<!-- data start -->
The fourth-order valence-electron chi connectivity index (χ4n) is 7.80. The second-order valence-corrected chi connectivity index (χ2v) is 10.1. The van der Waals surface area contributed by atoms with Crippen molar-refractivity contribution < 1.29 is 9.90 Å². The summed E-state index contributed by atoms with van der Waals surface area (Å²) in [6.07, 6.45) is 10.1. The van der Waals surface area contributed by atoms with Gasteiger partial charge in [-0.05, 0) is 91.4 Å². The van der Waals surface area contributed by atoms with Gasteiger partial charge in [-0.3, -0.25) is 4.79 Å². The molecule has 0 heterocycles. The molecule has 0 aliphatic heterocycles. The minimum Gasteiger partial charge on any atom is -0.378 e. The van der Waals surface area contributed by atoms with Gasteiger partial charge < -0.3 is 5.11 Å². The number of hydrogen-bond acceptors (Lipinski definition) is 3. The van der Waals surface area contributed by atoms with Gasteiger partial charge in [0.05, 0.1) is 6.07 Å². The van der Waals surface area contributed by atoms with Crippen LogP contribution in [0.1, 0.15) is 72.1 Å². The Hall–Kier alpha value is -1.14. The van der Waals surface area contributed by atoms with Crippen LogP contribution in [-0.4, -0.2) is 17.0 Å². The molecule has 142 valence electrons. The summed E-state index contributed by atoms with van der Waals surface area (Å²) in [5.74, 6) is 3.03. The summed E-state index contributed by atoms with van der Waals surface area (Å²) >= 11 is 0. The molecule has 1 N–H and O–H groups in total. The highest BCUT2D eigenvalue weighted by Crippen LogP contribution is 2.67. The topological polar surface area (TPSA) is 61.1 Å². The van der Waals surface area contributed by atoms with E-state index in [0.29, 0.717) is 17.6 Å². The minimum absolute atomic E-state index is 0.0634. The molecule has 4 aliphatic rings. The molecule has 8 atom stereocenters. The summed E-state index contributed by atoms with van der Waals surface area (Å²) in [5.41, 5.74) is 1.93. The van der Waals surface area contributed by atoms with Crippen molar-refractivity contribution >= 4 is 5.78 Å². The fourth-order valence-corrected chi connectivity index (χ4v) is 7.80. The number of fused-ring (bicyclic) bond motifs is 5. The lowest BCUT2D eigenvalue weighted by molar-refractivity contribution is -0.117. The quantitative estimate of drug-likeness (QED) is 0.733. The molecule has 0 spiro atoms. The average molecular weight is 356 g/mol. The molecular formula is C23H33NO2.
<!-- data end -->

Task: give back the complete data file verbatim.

The fourth-order valence-electron chi connectivity index (χ4n) is 7.80. The second-order valence-corrected chi connectivity index (χ2v) is 10.1. The van der Waals surface area contributed by atoms with Crippen molar-refractivity contribution < 1.29 is 9.90 Å². The summed E-state index contributed by atoms with van der Waals surface area (Å²) in [6.07, 6.45) is 10.1. The van der Waals surface area contributed by atoms with Gasteiger partial charge in [-0.05, 0) is 91.4 Å². The van der Waals surface area contributed by atoms with Gasteiger partial charge in [-0.3, -0.25) is 4.79 Å². The molecule has 0 heterocycles. The molecule has 0 aliphatic heterocycles. The minimum Gasteiger partial charge on any atom is -0.378 e. The van der Waals surface area contributed by atoms with Gasteiger partial charge < -0.3 is 5.11 Å². The number of hydrogen-bond acceptors (Lipinski definition) is 3. The van der Waals surface area contributed by atoms with Gasteiger partial charge in [0.05, 0.1) is 6.07 Å². The van der Waals surface area contributed by atoms with Crippen LogP contribution in [0.1, 0.15) is 72.1 Å². The Hall–Kier alpha value is -1.14. The van der Waals surface area contributed by atoms with Crippen LogP contribution in [-0.4, -0.2) is 17.0 Å². The molecule has 142 valence electrons. The summed E-state index contributed by atoms with van der Waals surface area (Å²) in [5.74, 6) is 3.03. The summed E-state index contributed by atoms with van der Waals surface area (Å²) >= 11 is 0. The molecule has 1 N–H and O–H groups in total. The highest BCUT2D eigenvalue weighted by Crippen LogP contribution is 2.67. The topological polar surface area (TPSA) is 61.1 Å². The van der Waals surface area contributed by atoms with E-state index in [0.29, 0.717) is 17.6 Å². The minimum absolute atomic E-state index is 0.0634. The molecule has 4 aliphatic rings. The molecule has 8 atom stereocenters. The summed E-state index contributed by atoms with van der Waals surface area (Å²) in [5.41, 5.74) is 1.93. The van der Waals surface area contributed by atoms with Crippen molar-refractivity contribution >= 4 is 5.78 Å². The fourth-order valence-corrected chi connectivity index (χ4v) is 7.80. The number of fused-ring (bicyclic) bond motifs is 5. The lowest BCUT2D eigenvalue weighted by molar-refractivity contribution is -0.117. The quantitative estimate of drug-likeness (QED) is 0.733. The molecule has 0 spiro atoms. The average molecular weight is 356 g/mol. The molecular formula is C23H33NO2.